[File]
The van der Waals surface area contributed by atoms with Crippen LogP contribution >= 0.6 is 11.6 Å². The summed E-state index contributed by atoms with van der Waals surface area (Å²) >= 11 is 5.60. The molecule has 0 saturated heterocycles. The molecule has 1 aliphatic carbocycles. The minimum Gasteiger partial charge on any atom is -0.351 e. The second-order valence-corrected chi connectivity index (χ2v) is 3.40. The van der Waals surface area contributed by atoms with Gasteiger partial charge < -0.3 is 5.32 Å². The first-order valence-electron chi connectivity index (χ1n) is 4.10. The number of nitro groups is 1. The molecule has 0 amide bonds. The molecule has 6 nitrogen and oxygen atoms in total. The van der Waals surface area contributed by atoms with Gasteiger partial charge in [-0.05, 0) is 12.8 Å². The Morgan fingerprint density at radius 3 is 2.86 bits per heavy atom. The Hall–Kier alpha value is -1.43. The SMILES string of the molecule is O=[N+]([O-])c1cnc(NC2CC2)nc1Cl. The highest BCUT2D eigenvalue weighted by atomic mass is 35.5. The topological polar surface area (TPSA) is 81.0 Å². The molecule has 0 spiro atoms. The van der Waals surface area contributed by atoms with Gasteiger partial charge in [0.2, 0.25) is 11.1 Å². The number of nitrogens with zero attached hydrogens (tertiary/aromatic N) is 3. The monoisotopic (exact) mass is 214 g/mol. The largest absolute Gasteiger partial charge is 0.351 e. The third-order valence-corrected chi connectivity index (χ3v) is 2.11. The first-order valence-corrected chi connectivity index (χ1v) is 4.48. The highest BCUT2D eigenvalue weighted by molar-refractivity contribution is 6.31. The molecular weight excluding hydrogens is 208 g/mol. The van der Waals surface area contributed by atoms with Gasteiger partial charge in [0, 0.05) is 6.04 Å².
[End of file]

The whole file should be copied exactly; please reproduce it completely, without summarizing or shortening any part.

The van der Waals surface area contributed by atoms with Crippen LogP contribution >= 0.6 is 11.6 Å². The summed E-state index contributed by atoms with van der Waals surface area (Å²) >= 11 is 5.60. The molecule has 0 saturated heterocycles. The molecule has 1 aliphatic carbocycles. The minimum Gasteiger partial charge on any atom is -0.351 e. The second-order valence-corrected chi connectivity index (χ2v) is 3.40. The van der Waals surface area contributed by atoms with Gasteiger partial charge < -0.3 is 5.32 Å². The first-order valence-electron chi connectivity index (χ1n) is 4.10. The number of nitro groups is 1. The molecule has 0 amide bonds. The molecule has 6 nitrogen and oxygen atoms in total. The van der Waals surface area contributed by atoms with Gasteiger partial charge in [-0.05, 0) is 12.8 Å². The Morgan fingerprint density at radius 3 is 2.86 bits per heavy atom. The Hall–Kier alpha value is -1.43. The SMILES string of the molecule is O=[N+]([O-])c1cnc(NC2CC2)nc1Cl. The highest BCUT2D eigenvalue weighted by atomic mass is 35.5. The topological polar surface area (TPSA) is 81.0 Å². The molecule has 0 spiro atoms. The van der Waals surface area contributed by atoms with Gasteiger partial charge in [0.2, 0.25) is 11.1 Å². The number of nitrogens with zero attached hydrogens (tertiary/aromatic N) is 3. The monoisotopic (exact) mass is 214 g/mol. The largest absolute Gasteiger partial charge is 0.351 e. The third-order valence-corrected chi connectivity index (χ3v) is 2.11. The first-order valence-corrected chi connectivity index (χ1v) is 4.48. The highest BCUT2D eigenvalue weighted by molar-refractivity contribution is 6.31. The molecular weight excluding hydrogens is 208 g/mol. The van der Waals surface area contributed by atoms with Gasteiger partial charge in [0, 0.05) is 6.04 Å².